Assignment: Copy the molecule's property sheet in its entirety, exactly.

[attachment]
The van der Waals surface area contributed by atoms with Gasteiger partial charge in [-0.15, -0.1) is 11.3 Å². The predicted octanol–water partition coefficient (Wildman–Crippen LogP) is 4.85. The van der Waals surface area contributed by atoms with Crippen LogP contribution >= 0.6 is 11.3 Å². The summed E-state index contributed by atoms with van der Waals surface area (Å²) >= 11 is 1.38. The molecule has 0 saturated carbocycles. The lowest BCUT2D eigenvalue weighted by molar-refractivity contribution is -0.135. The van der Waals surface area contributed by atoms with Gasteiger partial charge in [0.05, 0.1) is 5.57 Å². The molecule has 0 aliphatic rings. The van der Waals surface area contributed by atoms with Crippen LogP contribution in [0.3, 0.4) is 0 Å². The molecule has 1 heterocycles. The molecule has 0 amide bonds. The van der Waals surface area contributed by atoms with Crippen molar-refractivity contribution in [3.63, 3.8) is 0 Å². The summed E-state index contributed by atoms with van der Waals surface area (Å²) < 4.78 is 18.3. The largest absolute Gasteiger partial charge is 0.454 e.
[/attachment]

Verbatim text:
The van der Waals surface area contributed by atoms with Gasteiger partial charge in [-0.15, -0.1) is 11.3 Å². The predicted octanol–water partition coefficient (Wildman–Crippen LogP) is 4.85. The van der Waals surface area contributed by atoms with Crippen LogP contribution >= 0.6 is 11.3 Å². The summed E-state index contributed by atoms with van der Waals surface area (Å²) >= 11 is 1.38. The molecule has 0 saturated carbocycles. The lowest BCUT2D eigenvalue weighted by molar-refractivity contribution is -0.135. The van der Waals surface area contributed by atoms with Gasteiger partial charge in [0.05, 0.1) is 5.57 Å². The molecule has 0 aliphatic rings. The van der Waals surface area contributed by atoms with Crippen LogP contribution in [0.3, 0.4) is 0 Å². The molecule has 1 heterocycles. The molecule has 0 amide bonds. The van der Waals surface area contributed by atoms with Crippen molar-refractivity contribution in [3.63, 3.8) is 0 Å². The summed E-state index contributed by atoms with van der Waals surface area (Å²) < 4.78 is 18.3. The largest absolute Gasteiger partial charge is 0.454 e.